“P. S. The prince and I left the steamer at Montauk Point, on a tug-boat.”
Mr. Grimm kissed the note twice, then burned it.
A room, low-ceilinged, dim, gloomy, sinister as an inquisition chamber; a single large table in the center, holding a kerosene lamp, writing materials and a metal spheroid a shade larger than a one-pound shell; and around it a semicircle of silent, masked and cowled figures. There were twelve of them, eleven men and a woman. In the shadows, which grew denser at the far end of the room, was a squat, globular object, a massive, smooth-sided, black, threatening thing of iron.
One of the men glanced at his watch—it was just two o’clock—then rose and took a position beside the table, facing the semicircle. He placed the timepiece on the table in front of him.
“Gentlemen,” he said, and there was the faintest trace of a foreign accent, “I shall speak English because I know that whatever your nationality all of you are familiar with that tongue. And now an apology for the theatric aspect of all this—the masks, the time and place of meeting, and the rest of it.” He paused a moment. “There is only one person living who knows the name and position of all of you,” and by a sweep of his hand he indicated the motionless figure of the woman. “It was by her decision that masks are worn, for, while we all know the details of the Latin compact, there is a bare chance that some one will not sign, and it is not desirable that the identity of that person be known to all of us. The reason for the selection of this time and place is obvious, for an inkling of the proposed signing has reached the Secret Service. I will add the United States was chosen as the birthplace of this new epoch in history for several reasons, one being the proximity to Central and South America; and another the inadequate police system which enables greater freedom of action.”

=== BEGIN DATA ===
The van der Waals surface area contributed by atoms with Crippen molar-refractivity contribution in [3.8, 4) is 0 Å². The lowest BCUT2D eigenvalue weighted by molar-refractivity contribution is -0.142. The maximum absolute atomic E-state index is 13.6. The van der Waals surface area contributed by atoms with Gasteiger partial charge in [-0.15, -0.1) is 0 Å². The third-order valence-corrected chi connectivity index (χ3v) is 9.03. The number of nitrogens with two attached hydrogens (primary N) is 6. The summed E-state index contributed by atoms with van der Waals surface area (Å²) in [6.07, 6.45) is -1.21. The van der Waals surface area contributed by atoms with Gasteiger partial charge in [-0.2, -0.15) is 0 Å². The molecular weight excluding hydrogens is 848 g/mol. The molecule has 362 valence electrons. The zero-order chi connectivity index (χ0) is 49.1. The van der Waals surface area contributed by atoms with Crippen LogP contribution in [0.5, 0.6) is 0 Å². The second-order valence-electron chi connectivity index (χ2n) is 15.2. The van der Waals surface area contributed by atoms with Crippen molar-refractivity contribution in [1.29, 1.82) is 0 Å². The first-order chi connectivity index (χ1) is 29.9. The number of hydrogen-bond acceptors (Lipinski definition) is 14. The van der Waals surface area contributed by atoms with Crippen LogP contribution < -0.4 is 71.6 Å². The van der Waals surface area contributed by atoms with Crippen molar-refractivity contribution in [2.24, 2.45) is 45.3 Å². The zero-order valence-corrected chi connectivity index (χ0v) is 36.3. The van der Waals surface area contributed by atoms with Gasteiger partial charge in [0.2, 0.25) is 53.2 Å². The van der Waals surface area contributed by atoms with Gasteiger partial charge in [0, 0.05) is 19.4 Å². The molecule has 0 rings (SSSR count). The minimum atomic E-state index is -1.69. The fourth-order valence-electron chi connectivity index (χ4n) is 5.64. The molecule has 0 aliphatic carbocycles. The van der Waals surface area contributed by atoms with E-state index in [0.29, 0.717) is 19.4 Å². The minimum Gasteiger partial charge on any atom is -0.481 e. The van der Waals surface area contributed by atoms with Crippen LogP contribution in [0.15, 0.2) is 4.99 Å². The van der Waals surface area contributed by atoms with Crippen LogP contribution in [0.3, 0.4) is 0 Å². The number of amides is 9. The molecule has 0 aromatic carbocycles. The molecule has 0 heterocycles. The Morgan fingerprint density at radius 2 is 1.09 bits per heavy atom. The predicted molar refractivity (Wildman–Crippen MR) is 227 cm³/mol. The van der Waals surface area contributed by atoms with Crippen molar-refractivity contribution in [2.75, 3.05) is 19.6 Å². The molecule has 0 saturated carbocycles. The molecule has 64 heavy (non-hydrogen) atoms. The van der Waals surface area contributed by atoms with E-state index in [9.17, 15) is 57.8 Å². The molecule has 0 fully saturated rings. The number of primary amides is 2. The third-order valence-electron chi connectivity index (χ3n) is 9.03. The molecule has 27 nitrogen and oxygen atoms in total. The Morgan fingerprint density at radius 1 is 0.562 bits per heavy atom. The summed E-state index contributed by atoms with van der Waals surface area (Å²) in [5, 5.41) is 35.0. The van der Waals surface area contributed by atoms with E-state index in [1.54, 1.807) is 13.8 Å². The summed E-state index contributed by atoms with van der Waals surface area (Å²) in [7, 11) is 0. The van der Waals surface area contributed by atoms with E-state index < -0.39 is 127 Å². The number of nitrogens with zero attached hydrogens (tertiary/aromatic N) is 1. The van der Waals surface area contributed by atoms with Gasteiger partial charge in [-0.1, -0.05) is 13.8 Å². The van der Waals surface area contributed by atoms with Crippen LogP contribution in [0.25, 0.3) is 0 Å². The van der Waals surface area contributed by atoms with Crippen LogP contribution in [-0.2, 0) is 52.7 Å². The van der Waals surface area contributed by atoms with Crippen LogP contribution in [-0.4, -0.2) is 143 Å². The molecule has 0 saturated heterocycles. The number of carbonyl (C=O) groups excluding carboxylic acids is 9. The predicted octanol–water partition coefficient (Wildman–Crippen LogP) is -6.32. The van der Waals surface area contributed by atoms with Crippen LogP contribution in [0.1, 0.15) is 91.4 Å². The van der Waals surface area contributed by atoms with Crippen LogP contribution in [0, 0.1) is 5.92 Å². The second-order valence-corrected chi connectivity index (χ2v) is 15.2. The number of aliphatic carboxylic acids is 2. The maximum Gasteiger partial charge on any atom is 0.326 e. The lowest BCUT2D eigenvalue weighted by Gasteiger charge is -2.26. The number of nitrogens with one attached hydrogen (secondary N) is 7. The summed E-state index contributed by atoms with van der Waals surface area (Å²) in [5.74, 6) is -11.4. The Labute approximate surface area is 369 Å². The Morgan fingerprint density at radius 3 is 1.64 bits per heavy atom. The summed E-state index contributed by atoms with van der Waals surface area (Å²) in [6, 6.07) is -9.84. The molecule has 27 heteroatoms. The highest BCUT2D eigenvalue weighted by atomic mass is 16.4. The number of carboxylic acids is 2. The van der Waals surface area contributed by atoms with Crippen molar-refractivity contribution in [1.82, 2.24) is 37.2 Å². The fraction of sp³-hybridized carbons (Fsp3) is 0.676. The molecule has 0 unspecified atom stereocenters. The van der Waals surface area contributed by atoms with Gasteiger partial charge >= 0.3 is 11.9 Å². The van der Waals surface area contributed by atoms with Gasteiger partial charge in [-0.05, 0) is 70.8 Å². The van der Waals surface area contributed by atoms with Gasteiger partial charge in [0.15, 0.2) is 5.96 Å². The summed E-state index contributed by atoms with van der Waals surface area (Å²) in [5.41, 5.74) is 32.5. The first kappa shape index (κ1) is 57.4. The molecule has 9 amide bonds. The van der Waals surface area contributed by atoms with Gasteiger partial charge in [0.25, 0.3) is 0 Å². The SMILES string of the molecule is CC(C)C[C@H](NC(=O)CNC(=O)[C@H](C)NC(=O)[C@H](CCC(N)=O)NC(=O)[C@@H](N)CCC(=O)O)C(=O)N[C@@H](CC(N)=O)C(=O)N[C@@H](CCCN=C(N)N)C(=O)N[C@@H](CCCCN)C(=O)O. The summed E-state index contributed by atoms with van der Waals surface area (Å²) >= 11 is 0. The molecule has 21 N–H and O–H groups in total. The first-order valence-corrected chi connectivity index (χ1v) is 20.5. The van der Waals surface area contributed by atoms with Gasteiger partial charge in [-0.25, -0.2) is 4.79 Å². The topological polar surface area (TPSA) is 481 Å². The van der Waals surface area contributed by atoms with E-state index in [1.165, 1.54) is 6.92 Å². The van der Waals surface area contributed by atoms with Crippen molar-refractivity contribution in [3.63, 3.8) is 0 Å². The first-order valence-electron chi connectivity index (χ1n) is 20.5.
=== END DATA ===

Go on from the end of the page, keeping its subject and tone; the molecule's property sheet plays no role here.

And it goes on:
He stopped and drew from his pocket a folded parchment. He tapped the tips of his fingers with it from time to time as he talked.
“The Latin compact, gentlemen, is not the dream, of a night, nor of a decade. As long as fifty years ago it was suggested, and whatever differences the Latin countries of the world have had among themselves, they have always realized that ultimately they must stand together against—against the other nations of the world. This idea germinated into action three years ago, and since that time agents have covered the world in its interest. This meeting is the fruition of all that work, and this,” he held the parchment aloft, “is the instrument that will unite us. Never has a diplomatic secret been kept as this has been kept; never has a greater reprisal been planned. It means, gentlemen, the domination of the world—socially, spiritually, commercially and artistically; it means that England and the United States, whose sphere of influence has extended around the globe, will be beaten back, that the flag of the Latin countries will wave again over lost possessions. It means all of that, and more.”